Former coal miners to stage traditional 'Josh wedding' at Lotherton Hall's Yorkshire Day celebrations

Archive pictures show miners taking part in a "Josh wedding". Pictures supplied by Leeds City Council
Archive pictures show miners taking part in a "Josh wedding". Pictures supplied by Leeds City Council

Former coal miners who toiled for decades down the region’s pits will revive one of their industry’s most unusual and heart-warming traditions on Yorkshire Day.

Lotherton estate will be the setting for Wednesday's special parade by retired miners carrying banners and memorabilia commemorating those who lost their lives down

Miners dressed as a bride and groom take part in a "Josh wedding".

Miners dressed as a bride and groom take part in a "Josh wedding".

Yorkshire’s mines.

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And central to the parade will be the eye-catching spectacle of a “Josh wedding”, an unusual ceremony which began almost a century ago as a novel way of supporting injured coal

workers.

Donations were collected from guests during the music hall style event.

Donations were collected from guests during the music hall style event.

The tradition, documented in Lotherton’s current Mining Memories exhibition, saw two miners, one dressed as a bride, the other as a groom, take part in a music hall style wedding

service while donations were collected from “guests.”

Josh weddings were originally held in Yorkshire villages in the early 20th century to collect food for the poor.

In the 1920s, before the National Health Service came into being, they became a way of raising money to fund a bed at Leeds General which could be used by anyone needing care

"Josh wedding" ceremonies began almost a century ago as a novel way of supporting injured coal workers.

"Josh wedding" ceremonies began almost a century ago as a novel way of supporting injured coal workers.

after being injured down local mines.

According to those who attended, a laundry basket was always used to collect donations and Josh weddings were held every year until the NHS began and the tradition gradually

died out.

Former miner Bill Heszlegrave, 79, who worked at Peckfield in the 1950s as well as other mines across the north of England has once again joined forces with his fellow miners including Dennis Best, 72, to organise the parade and put the Mining Memories exhibition together.

He said: “I can still remember the old Josh weddings- they had a bride and a groom and even a vicar and a horse and cart. In the old days people used to donate buns and food, then it was money for the bed at the LGI. It was fun but also a really nice gesture for other miners and it definitely brings back a lot of memories.

“The camaraderie down the pits was second to none- everyone watched one another’s backs and you’d lay down your life for your fellow miners.

“It’s really important to us to be celebrating miners on Yorkshire Day. Britain and Yorkshire were once built on coal mining and it’s something that should never, ever be forgotten.”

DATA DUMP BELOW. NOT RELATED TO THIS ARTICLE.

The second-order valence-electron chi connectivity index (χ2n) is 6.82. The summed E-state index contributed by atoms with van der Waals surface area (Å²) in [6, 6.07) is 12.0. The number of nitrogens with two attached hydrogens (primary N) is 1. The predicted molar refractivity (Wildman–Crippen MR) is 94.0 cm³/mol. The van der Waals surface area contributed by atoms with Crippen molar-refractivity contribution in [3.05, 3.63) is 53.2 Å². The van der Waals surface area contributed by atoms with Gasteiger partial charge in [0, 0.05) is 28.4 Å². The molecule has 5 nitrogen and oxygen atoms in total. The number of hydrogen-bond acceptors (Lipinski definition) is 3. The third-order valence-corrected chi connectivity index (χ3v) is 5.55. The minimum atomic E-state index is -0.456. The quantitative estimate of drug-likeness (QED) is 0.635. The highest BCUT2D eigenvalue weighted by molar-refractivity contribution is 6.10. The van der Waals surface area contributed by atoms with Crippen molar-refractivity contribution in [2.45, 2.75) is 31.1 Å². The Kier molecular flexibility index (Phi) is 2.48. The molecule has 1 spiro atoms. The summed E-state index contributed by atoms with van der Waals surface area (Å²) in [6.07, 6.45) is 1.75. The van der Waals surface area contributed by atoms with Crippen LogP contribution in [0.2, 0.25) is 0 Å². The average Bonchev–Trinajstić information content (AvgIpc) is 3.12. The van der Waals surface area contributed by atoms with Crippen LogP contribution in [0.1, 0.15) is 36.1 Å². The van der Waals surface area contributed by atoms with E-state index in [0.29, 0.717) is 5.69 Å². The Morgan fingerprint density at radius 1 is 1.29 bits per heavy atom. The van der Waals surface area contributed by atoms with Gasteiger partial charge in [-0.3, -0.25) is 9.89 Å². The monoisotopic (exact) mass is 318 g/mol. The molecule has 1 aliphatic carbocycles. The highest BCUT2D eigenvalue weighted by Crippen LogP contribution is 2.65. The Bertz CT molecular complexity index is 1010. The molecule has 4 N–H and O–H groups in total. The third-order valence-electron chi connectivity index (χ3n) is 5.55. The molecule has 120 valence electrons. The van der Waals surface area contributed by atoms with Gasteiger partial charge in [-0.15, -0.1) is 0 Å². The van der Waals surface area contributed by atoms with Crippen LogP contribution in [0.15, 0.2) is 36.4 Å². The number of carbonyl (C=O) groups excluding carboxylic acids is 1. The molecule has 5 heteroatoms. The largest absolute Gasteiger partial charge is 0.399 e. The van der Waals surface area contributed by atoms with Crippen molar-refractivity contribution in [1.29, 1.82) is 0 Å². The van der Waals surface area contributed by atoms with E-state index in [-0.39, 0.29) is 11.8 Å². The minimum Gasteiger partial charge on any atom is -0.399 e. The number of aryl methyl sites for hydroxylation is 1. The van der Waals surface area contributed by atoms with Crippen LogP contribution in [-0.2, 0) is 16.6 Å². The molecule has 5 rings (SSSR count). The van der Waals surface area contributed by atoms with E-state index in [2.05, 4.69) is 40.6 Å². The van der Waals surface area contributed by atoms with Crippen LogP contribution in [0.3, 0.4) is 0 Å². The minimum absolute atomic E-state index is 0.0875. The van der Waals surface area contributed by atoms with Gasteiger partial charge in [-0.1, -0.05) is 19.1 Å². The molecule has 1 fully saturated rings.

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Miners will be joined in the Yorkshire Day parade by local charities and groups including The Elderberries Swillington, St George’s Crypt and Garforth Art Group.

As well as the parade, the event will include tents showcasing the private collections of local miners who will be there dressed in traditional gear telling some of their stories.

Also on the day, the estate will be hosting more than 50 stalls, craft, food, drink and Drighlington Brass Band as well as the Lotherton cake challenge with Sandy from The Great

British Bake Off who will be judging cakes decorated with a mining theme.

A programme of entertainment will also be available in the estate’s Walled Garden.

Coun Judith Blake, leader of Leeds City Council, said: “The mining industry and those who worked down the pits made an immeasurable contribution to our county and our nation and their efforts should always be remembered.

“It is fitting on Yorkshire Day, a day when we celebrate the best of Yorkshire’s past, present and future, that they should lead the way in an occasion which honours their traditions and

showcases their extraordinary legacy of endeavour, sacrifice and determination to the next generation.”

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Currently on display at Lotherton, Mining Memories explores the history local of pits through the experiences and stories of miners and their wives from the Leeds area.

Exhibits include a silver tea set presented to a miner who saved many lives during flooding of the Gascoigne’s Sisters Pit in the 1800s, the Micklefield colliery banner and a case of

mining memorabilia donated by local miners and their families.

Also on display are a series of painting by local artist and ex-miner David Newbould, who sadly died earlier this month.

The Yorkshire Day event at Lotherton takes place on Wednesday between 10am and 4pm, with the Josh Wedding will start at 2pm.